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  • Roger L. Liles

Post-war Reparations and Hyperinflation

Updated: May 4, 2019

We, who were born and raised in the United States, were fortunate to have inherited a stable democracy. This fate is the exception and not the rule throughout mankind. Fledgling democracies frequently end up transitioning into dictatorships within a few years. It usually takes decades, even centuries for democracy to firmly establish itself within a country—then it must be carefully nurtured or it could easily wither and die.

The new Weimar Republic that governed Germany from 1919 until Hitler took over as dictator lasted only 14 tumultuous years. The World War One peace treaty with Germany imposed massive reparations, which could only be paid in gold or foreign currency. With great effort, Germany managed to make the first payment in 1921. After that, the German leaders decided to make those payments by printing paper money, which they then exchanged for foreign currency. The result was that the German Mark’s value rapidly decreased against other currencies. Eventually, the cost of goods and services within Germany rose rapidly. When the people realized that their money was losing value, they tried to spend it as soon as they got it. This created the vicious cycle of hyperinflation. By November 1923, a single U.S. dollar was worth an astounding 4,210,500,000,000 German Marks.


Photo below shows men transporting the pay for one business from the bank in five wheeled carts.




Imagine you are a member of a hard-working German family at the end of the first World War. You consider yourself fortunate to have only lost one son to the brutal trenches of the Western Front. For the last year of the war, food and other essentials were difficult to obtain and very expensive. You’ve used up all of your savings and have struggled to make ends meet during years immediately after the war. Then hyperinflation occurs. Each day you watch as your wages or the profit from your small business buy less and less. What are you going to do?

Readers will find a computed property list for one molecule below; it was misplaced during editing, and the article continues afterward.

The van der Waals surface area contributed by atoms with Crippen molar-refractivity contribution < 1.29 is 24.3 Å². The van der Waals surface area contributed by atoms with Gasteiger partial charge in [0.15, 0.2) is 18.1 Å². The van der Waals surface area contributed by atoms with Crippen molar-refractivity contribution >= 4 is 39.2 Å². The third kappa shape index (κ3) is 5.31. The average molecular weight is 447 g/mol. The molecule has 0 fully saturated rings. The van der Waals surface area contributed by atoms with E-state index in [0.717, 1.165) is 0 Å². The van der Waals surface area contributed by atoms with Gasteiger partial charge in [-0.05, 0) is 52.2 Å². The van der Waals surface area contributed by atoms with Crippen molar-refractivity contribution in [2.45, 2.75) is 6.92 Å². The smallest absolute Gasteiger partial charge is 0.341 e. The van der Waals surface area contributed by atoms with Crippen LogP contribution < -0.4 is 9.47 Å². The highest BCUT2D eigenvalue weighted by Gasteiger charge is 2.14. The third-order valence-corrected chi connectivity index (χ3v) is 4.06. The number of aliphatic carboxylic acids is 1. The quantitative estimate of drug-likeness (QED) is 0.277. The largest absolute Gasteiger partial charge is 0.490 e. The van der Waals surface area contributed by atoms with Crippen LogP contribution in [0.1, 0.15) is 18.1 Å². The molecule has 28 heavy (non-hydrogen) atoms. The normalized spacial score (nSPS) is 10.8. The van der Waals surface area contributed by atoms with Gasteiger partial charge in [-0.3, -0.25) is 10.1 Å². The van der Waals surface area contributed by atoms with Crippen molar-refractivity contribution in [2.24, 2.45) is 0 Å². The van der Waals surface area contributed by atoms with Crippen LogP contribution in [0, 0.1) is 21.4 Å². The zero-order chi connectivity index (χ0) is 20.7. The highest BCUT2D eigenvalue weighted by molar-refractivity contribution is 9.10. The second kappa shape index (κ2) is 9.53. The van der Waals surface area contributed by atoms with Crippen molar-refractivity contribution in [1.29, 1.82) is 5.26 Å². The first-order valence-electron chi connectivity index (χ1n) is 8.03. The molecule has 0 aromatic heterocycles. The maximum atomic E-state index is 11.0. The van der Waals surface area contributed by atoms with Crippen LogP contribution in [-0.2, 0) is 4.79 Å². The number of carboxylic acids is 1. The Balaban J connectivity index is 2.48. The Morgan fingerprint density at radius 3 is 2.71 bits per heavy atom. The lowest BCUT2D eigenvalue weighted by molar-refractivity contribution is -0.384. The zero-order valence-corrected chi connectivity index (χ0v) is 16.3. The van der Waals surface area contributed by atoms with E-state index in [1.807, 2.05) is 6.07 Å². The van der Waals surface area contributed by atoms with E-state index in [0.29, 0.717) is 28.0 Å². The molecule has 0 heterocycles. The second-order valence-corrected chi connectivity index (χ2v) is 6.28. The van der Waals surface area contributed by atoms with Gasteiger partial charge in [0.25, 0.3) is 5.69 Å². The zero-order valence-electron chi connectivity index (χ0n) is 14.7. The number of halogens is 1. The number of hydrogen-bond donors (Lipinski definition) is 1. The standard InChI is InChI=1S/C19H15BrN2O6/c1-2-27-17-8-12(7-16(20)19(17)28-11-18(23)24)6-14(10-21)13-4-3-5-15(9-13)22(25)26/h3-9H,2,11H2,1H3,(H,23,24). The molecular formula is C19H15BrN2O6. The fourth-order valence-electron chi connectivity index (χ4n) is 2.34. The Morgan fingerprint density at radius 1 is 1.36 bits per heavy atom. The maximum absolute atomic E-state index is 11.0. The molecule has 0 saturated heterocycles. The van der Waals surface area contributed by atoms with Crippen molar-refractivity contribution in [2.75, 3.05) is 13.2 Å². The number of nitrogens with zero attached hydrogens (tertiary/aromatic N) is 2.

The politicians in your new democracy seemed to have no solution to what they perceive to be a no-win situation—if they implement a hard currency solution, bankruptcies, unemployment, strikes, hunger, violence, insurrection and possibly even revolution will probably occur. If they stop printing ever increasing amounts of paper money, they will default on their foreign reparations.

Germany got both inflation and instability on a monumental scale. By 1925, the introduction of money with real value helped stabilize the economic situation. The political influence of extremists of the right and left faltered. By 1929, the Nazis got only 2.5% of the vote and it looked as if Hitler and the Nazis would end up being a mere footnote in history. In the 1920s, German scientists and men of letters won more Nobel prizes than any other country. By 1929, Germans were optimistic about the future—they thought the bad old days were behind them.

Then, the American Stock Market Crash of 1929 brought economic and then political chaos back to Germany. Two radical political ideologies—Communism and National Socialism exploited this situation. This battle for the hearts and minds of the German population was actually being fought on the streets of Germany with clubs, knives and pistols as the new year 1930 arrived. The final victory did not occur until 1990 when a free democratic Germany was reunited.